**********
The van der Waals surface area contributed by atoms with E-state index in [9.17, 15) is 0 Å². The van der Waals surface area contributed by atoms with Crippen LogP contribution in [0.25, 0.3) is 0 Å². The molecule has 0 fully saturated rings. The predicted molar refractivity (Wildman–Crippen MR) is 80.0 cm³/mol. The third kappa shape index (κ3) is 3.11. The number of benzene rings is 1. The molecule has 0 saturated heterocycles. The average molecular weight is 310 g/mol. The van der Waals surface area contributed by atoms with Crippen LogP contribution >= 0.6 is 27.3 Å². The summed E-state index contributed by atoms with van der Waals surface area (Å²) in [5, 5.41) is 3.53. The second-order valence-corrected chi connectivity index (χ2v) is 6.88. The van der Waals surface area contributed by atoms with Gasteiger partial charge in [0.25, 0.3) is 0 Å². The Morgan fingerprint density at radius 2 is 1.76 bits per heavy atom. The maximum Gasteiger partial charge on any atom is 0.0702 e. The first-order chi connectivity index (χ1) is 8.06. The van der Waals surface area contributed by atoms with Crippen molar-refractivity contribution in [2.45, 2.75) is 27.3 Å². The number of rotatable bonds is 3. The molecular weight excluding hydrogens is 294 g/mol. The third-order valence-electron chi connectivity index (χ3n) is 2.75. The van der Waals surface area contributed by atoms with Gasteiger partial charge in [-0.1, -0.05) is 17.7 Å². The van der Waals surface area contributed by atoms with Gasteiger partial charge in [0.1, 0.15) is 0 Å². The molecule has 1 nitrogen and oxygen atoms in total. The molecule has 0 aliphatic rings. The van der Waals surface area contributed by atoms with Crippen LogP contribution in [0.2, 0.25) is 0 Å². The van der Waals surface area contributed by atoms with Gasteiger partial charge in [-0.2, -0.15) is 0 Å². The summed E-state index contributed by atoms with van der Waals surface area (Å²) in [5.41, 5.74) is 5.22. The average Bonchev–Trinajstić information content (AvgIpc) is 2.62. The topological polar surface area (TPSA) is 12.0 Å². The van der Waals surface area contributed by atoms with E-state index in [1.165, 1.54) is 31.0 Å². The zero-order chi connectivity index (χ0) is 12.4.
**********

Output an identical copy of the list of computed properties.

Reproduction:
The van der Waals surface area contributed by atoms with E-state index in [9.17, 15) is 0 Å². The van der Waals surface area contributed by atoms with Crippen LogP contribution in [0.25, 0.3) is 0 Å². The molecule has 0 fully saturated rings. The predicted molar refractivity (Wildman–Crippen MR) is 80.0 cm³/mol. The third kappa shape index (κ3) is 3.11. The number of benzene rings is 1. The molecule has 0 saturated heterocycles. The average molecular weight is 310 g/mol. The van der Waals surface area contributed by atoms with Crippen LogP contribution >= 0.6 is 27.3 Å². The summed E-state index contributed by atoms with van der Waals surface area (Å²) in [5, 5.41) is 3.53. The second-order valence-corrected chi connectivity index (χ2v) is 6.88. The van der Waals surface area contributed by atoms with Gasteiger partial charge in [0.25, 0.3) is 0 Å². The Morgan fingerprint density at radius 2 is 1.76 bits per heavy atom. The maximum Gasteiger partial charge on any atom is 0.0702 e. The first-order chi connectivity index (χ1) is 8.06. The van der Waals surface area contributed by atoms with Crippen molar-refractivity contribution in [2.45, 2.75) is 27.3 Å². The number of rotatable bonds is 3. The molecular weight excluding hydrogens is 294 g/mol. The third-order valence-electron chi connectivity index (χ3n) is 2.75. The van der Waals surface area contributed by atoms with Gasteiger partial charge in [-0.1, -0.05) is 17.7 Å². The van der Waals surface area contributed by atoms with Gasteiger partial charge in [0.1, 0.15) is 0 Å². The molecule has 1 nitrogen and oxygen atoms in total. The molecule has 0 aliphatic rings. The van der Waals surface area contributed by atoms with Crippen LogP contribution in [0.2, 0.25) is 0 Å². The van der Waals surface area contributed by atoms with Gasteiger partial charge in [-0.2, -0.15) is 0 Å². The summed E-state index contributed by atoms with van der Waals surface area (Å²) in [5.41, 5.74) is 5.22. The average Bonchev–Trinajstić information content (AvgIpc) is 2.62. The topological polar surface area (TPSA) is 12.0 Å². The van der Waals surface area contributed by atoms with E-state index in [1.165, 1.54) is 31.0 Å². The zero-order chi connectivity index (χ0) is 12.4.